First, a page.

A fundamental challenge in digital quantum simulation (DQS) is the control of an inherent error, which appears when discretizing the time evolution of a quantum many-body system as a sequence of quantum gates, called Trotterization. Here, we show that quantum localization-by constraining the time evolution through quantum interference-strongly bounds these errors for local observables, leading to an error independent of system size and simulation time. DQS is thus intrinsically much more robust than suggested by known error bounds on the global many-body wave function. This robustness is characterized by a sharp threshold as a function of the Trotter step size, which separates a localized region with controllable Trotter errors from a quantum chaotic regime. Our findings show that DQS with comparatively large Trotter steps can retain controlled errors for local observables. It is thus possible to reduce the number of gate operations required to represent the desired time evolution faithfully.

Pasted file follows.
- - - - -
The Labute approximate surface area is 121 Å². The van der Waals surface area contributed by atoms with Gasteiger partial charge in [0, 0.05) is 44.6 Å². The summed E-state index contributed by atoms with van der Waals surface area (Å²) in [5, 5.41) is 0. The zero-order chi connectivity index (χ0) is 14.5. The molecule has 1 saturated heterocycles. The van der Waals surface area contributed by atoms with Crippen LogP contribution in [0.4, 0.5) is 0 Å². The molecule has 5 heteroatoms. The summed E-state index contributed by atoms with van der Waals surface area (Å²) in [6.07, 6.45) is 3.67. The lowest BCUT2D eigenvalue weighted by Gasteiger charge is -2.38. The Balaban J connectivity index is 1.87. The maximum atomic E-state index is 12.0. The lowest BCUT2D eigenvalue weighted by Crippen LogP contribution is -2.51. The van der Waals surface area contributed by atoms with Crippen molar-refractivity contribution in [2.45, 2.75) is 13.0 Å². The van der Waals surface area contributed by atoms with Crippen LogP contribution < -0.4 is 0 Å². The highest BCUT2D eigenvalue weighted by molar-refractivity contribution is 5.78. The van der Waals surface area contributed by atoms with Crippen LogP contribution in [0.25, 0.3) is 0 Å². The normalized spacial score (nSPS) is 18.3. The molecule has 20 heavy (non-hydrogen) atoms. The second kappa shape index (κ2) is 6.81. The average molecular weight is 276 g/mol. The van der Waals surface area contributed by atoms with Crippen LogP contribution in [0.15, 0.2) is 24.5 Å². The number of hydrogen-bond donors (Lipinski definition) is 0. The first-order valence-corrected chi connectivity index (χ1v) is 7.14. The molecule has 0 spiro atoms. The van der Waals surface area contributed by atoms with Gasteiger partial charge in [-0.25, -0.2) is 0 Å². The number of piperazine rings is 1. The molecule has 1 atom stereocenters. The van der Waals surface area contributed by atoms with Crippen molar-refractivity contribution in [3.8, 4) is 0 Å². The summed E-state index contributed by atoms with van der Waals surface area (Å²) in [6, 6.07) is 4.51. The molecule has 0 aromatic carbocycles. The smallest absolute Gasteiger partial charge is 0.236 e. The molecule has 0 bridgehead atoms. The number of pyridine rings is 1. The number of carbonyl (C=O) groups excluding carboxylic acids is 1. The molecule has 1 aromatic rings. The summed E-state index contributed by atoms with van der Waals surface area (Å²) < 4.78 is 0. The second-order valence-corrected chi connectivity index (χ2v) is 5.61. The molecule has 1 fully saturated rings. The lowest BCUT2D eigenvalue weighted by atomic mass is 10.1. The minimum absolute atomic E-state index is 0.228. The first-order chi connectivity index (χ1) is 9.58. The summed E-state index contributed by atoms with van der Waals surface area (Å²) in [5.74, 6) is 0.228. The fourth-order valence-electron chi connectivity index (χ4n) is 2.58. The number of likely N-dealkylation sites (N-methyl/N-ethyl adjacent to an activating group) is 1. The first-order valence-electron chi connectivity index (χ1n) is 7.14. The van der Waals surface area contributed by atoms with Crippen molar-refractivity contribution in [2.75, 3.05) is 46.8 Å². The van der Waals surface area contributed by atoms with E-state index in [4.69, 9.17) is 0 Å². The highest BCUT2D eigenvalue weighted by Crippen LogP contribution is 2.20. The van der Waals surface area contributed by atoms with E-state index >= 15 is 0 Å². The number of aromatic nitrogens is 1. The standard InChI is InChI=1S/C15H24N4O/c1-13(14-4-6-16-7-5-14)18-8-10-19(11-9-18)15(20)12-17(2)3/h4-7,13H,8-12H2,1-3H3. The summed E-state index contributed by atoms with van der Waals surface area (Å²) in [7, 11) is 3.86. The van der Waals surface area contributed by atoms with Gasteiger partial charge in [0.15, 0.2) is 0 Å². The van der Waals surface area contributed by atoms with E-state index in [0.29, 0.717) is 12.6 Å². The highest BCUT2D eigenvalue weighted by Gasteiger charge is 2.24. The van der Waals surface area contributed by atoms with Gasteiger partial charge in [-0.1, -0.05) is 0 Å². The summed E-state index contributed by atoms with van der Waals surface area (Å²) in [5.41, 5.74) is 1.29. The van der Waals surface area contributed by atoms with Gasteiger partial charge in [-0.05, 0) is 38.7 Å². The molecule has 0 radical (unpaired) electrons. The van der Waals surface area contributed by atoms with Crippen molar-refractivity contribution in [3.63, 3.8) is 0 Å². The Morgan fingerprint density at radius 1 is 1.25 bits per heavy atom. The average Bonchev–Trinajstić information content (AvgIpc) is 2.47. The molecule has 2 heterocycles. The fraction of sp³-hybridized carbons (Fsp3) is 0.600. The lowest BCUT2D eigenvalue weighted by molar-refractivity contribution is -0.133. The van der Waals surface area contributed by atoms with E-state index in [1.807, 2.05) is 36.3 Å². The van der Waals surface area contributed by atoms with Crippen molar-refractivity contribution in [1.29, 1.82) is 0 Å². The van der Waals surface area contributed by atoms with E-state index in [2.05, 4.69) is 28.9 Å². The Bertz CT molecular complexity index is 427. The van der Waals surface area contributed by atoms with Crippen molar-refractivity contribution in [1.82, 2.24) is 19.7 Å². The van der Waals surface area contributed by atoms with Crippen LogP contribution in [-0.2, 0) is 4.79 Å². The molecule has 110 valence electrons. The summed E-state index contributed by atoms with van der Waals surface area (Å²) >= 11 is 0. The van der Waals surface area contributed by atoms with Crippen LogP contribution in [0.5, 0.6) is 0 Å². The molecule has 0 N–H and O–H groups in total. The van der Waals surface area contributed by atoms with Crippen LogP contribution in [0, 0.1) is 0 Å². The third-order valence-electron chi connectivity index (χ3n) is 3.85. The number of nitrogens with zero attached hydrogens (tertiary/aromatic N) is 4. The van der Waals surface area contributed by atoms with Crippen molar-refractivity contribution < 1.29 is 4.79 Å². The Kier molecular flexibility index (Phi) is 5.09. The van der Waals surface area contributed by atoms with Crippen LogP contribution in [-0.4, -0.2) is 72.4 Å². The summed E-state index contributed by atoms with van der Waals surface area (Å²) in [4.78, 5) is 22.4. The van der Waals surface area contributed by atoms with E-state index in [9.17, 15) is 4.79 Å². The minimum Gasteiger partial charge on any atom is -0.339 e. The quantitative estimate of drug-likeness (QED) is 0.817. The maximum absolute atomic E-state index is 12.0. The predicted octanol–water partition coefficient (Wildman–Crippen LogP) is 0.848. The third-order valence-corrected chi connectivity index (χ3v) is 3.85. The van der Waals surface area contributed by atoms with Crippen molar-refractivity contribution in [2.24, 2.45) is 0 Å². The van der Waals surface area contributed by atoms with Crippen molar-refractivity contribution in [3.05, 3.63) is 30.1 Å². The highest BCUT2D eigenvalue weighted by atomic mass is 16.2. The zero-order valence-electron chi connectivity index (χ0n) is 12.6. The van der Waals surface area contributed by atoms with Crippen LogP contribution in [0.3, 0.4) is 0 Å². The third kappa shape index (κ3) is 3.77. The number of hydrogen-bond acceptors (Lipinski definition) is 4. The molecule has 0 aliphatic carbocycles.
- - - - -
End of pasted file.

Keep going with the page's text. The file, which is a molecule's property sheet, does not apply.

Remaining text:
Science Adv. 5, eaau8342 (2019)
We show how lattice gauge theories can display many-body localization dynamics in the absence of disorder. Our starting point is the observation that, for some generic translationally invariant states, the Gauss law effectively induces a dynamics which can be described as a disorder average over gauge superselection sectors. We carry out extensive exact simulations on the real-time dynamics of a lattice Schwinger model, describing the coupling between U(1) gauge fields and staggered fermions. Our results show how memory effects and slow, double-logarithmic entanglement growth are present in a broad regime of parameters—in particular, for sufficiently large interactions. These findings are immediately relevant to cold atoms and trapped ion experiments realizing dynamical gauge fields and suggest a new and universal link between confinement and entanglement dynamics in the many-body localized phase of lattice models.
Phys. Rev. Lett. 120, 030601 (2018)